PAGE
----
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Steroids May Beat Surgery for Carpal Tunnel

Steroid Injections Provide Better Short-Term Relief of Pain From Carpal Tunnel Syndrome
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WebMD Health News

Feb. 3, 2005 - Steroid injections may be more effective than surgery for short-term relief of painful carpal tunnel syndrome symptoms, according to a new study.

Researchers compared the effectiveness of steroid injections vs. surgery in relieving the symptoms of carpal tunnel syndrome over the course of a year and found that the shots were just as effective as surgery at long-term relief of pain and may actually be more effective in the short-term.

Although the pain, tingling, and weakness of the thumb, index , and middle fingers of the hand caused by carpal tunnel syndrome are common problems among computer workers and others who perform repetitive motions, researchers say there is no preferred treatment for the disorder.

The researchers say carpal tunnel syndrome is one of the most commonly reported occupational illnesses.

The condition occurs when the median nerve, which runs from the forearm to the base of the palm, becomes compressed by inflammation within a band of tissue in the wrist. Typically the symptoms are worse at night.

Mild cases may be treated with anti-inflammatory medications, local injections of steroids at the source of pain, or wearing splints on the hand and wrist to relieve pressure on the median nerve. More severe cases are often treated with surgery to decompress the nerve, since this condition can lead to partial loss of function of the thumb and permanent loss of sensation.

But the researchers say insufficient studies exist about the optimal treatment method for carpal tunnel syndrome.

Surgery vs. Shots for Carpal Tunnel

In the study, researchers looked at the effects of surgical treatment vs. steroid injections in 163 wrists belonging to 101 patients (93 women and 8 men) with newly onset carpal tunnel syndrome. All of the patients had carpal tunnel symptoms, such as nightly attacks of extreme tingling and burning in the hand and fingers that disrupted their sleep for at least three months.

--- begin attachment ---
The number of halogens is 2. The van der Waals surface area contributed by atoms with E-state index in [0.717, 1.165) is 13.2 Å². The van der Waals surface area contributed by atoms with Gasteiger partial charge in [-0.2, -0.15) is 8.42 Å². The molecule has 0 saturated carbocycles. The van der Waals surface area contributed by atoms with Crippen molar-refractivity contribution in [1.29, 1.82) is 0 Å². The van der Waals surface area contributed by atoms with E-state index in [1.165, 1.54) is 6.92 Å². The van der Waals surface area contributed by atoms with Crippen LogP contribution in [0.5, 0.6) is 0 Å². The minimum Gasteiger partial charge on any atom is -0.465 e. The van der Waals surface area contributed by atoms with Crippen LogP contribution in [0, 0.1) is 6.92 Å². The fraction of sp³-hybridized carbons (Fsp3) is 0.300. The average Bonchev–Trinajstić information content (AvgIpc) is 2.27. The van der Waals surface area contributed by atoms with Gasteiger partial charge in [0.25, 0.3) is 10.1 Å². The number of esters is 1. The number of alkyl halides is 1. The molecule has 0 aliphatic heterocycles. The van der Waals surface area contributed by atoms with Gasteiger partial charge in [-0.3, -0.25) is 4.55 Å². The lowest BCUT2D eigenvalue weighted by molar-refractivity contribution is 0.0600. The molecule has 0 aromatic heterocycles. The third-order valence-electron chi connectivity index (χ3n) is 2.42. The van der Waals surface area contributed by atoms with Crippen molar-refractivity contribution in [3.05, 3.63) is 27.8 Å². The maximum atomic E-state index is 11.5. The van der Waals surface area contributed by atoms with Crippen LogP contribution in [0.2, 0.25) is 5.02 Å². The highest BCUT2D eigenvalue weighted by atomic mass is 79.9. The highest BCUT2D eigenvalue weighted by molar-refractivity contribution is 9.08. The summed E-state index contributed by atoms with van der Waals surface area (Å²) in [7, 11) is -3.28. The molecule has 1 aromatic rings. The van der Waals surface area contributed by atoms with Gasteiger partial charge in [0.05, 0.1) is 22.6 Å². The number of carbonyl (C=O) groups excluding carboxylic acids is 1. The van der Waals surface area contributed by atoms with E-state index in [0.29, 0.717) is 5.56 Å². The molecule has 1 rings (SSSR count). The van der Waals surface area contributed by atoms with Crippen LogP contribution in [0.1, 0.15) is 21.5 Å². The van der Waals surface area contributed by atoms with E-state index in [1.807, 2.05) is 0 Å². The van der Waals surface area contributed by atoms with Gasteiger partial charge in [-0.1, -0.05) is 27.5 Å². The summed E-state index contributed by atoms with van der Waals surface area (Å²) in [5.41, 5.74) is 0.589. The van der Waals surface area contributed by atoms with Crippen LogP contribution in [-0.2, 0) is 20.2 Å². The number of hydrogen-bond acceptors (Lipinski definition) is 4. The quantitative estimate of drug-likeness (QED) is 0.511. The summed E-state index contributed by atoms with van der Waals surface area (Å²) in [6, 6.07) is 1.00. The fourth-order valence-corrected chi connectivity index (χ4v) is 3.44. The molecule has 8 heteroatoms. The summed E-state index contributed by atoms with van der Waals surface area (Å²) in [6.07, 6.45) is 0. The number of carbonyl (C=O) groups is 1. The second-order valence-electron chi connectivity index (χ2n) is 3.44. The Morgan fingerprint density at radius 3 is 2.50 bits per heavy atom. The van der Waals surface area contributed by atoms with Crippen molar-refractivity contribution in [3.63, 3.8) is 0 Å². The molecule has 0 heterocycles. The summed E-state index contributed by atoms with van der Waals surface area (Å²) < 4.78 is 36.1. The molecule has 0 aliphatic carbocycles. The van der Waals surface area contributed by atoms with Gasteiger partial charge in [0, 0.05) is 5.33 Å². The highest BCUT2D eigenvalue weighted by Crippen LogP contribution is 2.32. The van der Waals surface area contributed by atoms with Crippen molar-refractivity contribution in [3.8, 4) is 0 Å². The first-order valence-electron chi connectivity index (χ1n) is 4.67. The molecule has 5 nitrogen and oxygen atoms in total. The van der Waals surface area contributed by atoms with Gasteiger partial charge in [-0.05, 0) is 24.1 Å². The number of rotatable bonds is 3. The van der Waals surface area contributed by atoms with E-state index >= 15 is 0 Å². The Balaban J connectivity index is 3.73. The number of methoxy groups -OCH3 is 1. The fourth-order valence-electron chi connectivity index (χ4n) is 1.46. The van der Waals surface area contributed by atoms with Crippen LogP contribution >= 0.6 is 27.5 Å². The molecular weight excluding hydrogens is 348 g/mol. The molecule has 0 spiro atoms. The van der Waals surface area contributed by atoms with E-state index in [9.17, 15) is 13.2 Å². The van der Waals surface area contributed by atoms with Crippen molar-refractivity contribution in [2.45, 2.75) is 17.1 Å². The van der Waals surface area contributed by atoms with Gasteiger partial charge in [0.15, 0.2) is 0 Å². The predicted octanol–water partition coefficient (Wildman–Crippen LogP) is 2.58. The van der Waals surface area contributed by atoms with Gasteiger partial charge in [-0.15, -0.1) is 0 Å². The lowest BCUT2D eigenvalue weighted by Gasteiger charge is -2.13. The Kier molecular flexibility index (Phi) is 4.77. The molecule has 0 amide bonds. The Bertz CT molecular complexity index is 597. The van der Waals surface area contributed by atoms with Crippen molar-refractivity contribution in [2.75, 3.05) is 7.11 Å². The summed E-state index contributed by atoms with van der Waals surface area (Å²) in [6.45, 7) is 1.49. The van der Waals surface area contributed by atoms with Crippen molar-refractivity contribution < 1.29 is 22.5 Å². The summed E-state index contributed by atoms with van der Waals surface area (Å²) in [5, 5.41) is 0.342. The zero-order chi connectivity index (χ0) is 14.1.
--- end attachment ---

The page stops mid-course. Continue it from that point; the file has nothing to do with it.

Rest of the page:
Eighty of the wrists were treated with the standard surgical decompression procedure, and the remaining 83 were treated with local steroid injections. Fourteen days after treatment, 69 of the wrists that were treated with steroid injections received a second injection.

Researchers compared carpal tunnel syndrome symptoms in both groups and their overall perceived functional impairment at three, six, and 12 months after treatment:

 

  • At three months, 94% of the wrists treated with steroid injections vs. 75% of the surgically treated wrists experienced an improvement of at least 20% in their nighttime symptoms.
  • At six months, 86% of the injection group had achieved a 20% or better improvement in nighttime pain symptoms compared with 76% of the surgery group.
  • One year after treatment, 70% of the wrists in the injection group had a 20% or more improvement in the nocturnal symptoms compared with 70% of the surgery group.

 

At the end of the follow-up period, self-assessed functional impairment was similar in both groups.

"This is the first randomized, controlled clinical trial comparing the two most common therapies for CTS," writes researcher Domingo Ly-Pen, MD, PhD, of the Primary Care Unit Gandhi in Madrid, Spain, and colleagues. "Our findings suggest that both local steroid injections and surgical decompression are highly effective in alleviating the symptoms of primary CTS at 12 months of follow-up. Nevertheless, local injection seems superior to surgery in the short term."

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